KIIS, the longtime market leader in L.A. radio, may finally face a real contender for its title.
AMP Radio formerly known as talk radio station KLSX-FM (97.1), before it rebranded and flipped formats in February to Top 40 music has shot up in the ratings, moving closer to challenging KIIS-FM (102.7). AMP is now in a three-way tie for fourth place, but places No. 2 in some key demographics.
It's been a dramatic change for AMP, which barely scraped into the top 20 when it was a talk station that featured well-known but low-rated personalities such as Adam Carolla and Tom Leykis. Now it plays music by top sellers such as Kanye West and Kelly Clarkson, and the pop star playlist has have given the station the broad popularity that Carolla and Leykis never did.
Since the switch from talk, in fact, AMP has climbed in the ratings every month, which executives said has been a pleasant surprise. And now, they have their eyes on KIIS' crown.
"When you smell success, you don't want to let up," said Kevin Weatherly, the station's program director, in an interview at AMP's Venice Boulevard studios, where the walls are plastered with logos of bands from classics such as AC/DC to contemporary groups such as Nickelback. "I would love to one day have the No. 1 station in Los Angeles."
AMP is now tied with KLVE-FM (107.5) and KOST-FM (103.5) for fourth. It's behind third-place KRTH-FM (101.1), second place KFI-AM (640) and KIIS.
In the most recent ratings, released June 17, the CBS Corp.-owned station claimed 3.9 percent of listeners. KIIS, another Top 40 music station, was first with a 5.3 percent listener share. (AMP's call letters are still technically KLSX, but CBS is in the process of changing them to KAMP.)
Perhaps more tellingly, AMP has moved up in demographics coveted by advertisers. Among listeners 18-34, AMP was the No. 2 station in May, with a 6.5 percent share, up from 6.1 percent in April.
AMP was also second among young women, taking 7.6 percent of women listeners 18-34, up from 7.1 percent in April.
KIIS was No. 1 in both those categories.
Greg Ashlock, L.A. market president of KIIS owner Clear Channel Communications Inc., said he's keeping an eye on AMP. But Ashlock said for now at least AMP seems not to have pulled a significant number of listeners from KIIS. Instead, executives say, AMP appears to be attracting other listeners.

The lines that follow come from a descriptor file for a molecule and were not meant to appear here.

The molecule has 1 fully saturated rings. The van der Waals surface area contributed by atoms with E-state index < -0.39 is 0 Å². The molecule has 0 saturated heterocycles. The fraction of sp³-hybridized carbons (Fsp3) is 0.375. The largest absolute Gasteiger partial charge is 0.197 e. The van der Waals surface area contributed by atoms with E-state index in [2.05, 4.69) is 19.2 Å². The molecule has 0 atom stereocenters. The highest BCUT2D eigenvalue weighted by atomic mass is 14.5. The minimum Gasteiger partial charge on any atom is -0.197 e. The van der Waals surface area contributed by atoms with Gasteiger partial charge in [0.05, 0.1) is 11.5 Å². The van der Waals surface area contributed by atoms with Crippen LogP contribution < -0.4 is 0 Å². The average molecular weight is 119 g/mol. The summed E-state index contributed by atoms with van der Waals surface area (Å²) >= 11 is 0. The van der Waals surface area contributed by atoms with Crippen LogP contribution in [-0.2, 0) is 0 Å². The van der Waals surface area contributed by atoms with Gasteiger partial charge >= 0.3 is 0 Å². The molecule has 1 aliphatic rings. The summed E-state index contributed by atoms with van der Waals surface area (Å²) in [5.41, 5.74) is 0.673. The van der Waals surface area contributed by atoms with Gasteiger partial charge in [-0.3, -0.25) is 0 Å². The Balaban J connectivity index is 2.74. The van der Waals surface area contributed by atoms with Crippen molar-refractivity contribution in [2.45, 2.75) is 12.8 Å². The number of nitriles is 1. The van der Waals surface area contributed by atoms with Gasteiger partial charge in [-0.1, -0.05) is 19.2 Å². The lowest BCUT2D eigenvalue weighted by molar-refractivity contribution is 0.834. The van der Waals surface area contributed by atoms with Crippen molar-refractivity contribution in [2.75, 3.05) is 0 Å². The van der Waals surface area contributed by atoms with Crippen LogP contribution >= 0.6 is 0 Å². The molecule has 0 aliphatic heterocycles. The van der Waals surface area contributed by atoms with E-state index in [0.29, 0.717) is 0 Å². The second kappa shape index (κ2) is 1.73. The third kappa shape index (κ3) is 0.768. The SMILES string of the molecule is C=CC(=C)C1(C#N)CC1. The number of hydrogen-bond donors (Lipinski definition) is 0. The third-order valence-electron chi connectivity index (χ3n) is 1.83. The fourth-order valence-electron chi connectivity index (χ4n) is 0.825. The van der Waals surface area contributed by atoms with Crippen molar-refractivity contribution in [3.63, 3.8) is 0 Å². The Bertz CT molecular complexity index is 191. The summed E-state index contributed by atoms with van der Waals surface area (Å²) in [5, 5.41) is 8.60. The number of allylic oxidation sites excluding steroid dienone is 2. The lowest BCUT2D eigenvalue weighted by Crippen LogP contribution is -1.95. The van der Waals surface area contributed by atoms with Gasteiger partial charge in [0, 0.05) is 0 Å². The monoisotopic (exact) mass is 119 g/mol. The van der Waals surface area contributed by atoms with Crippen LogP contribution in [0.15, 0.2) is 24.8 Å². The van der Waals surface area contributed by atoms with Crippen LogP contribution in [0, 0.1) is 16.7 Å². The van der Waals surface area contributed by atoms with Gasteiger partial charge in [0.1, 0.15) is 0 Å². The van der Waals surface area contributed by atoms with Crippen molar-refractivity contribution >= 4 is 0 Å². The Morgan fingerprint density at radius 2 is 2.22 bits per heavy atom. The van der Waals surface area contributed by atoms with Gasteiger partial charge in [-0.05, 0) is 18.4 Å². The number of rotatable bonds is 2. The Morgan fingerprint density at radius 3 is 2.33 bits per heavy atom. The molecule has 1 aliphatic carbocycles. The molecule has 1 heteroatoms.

"If you have a direct competitor jump into the market, you'd think it would be at the expense of your own station," he said. "But it hasn't happened that way."
While AMP has enjoyed success in the ratings, it isn't yet as profitable as KLSX was. Ed Krampf, CBS Radio's L.A. market manager, said he expects AMP will surpass KLSX's profitability by the end of the year. He also noted AMP is deliberately running a relatively light commercial load including commercial-free Mondays to lure listeners.
"We're willing to wait," Krampf said.
AMP's challenge in the coming months is to sustain its momentum. Right now, some listeners may be drawn to the station because it's novel. If it doesn't make moves to keep those listeners, such as rolling out new contests or playlists, they might turn their dials to KIIS or elsewhere.
"The success it's had so far is almost like a new restaurant opening up," said Bob Michaels, president of Bob Michaels Media Sense Inc., a radio consulting firm in Dallas. "It's something new, something different and people will try it out. The question is: What will be its staying power?"
The rise of AMP has been a vindication of sorts for CBS executives who pulled the plug on a venerable talk radio station that once syndicated Howard Stern and featured other well-known voices.
KLSX had a loyal niche of listeners. But the station typically hovered at a 2 percent share, while big money contracts for Carolla and Leykis weighed down the station's finances.
In February, CBS executives decided they needed more female listeners in New York and Los Angeles. So they flipped a station to Top 40 in New York, and switched formats at KLSX.
"The station was underperforming," said Dan Mason, chief executive of CBS Radio. "We just didn't see the opportunity there long term."
Weatherly, who also programs CBS-owned KROQ-FM (106.7) and KCBS-FM (93.1), launched AMP in mid-February by playing 10,000 straight songs with no advertising. It was a marketing ploy that drew in listeners while keeping the station from having to pay on-air disc jockeys or start selling and broadcasting ads immediately.
Since then, the station has brought in three on-air personalities for the midday, afternoon and nighttime slots; there are still no disc jockeys on mornings and weekends. AMP currently has a dedicated staff of 15 to 20 people, including ad sales, and shares offices with KROQ and KCBS.
Weatherly acknowledged he would probably have to look for more on-air talent soon, but said he was hesitant to toy too much with what so far has been a winning formula.
AMP will have no easy task as it takes aim at KIIS. The Clear Channel station has a rich history that stretches back decades and a stable of on-air talent headlined by Ryan Seacrest, who shot to fame as emcee of "American Idol."
But even if AMP doesn't overtake KIIS, CBS executives said they would still consider the station a success. And they pointed out that AMP has managed to draw 2.8 million unique listeners a month in an era when some pundits have written off radio as a dying medium.
"It's a great story for radio in general," Mason said.
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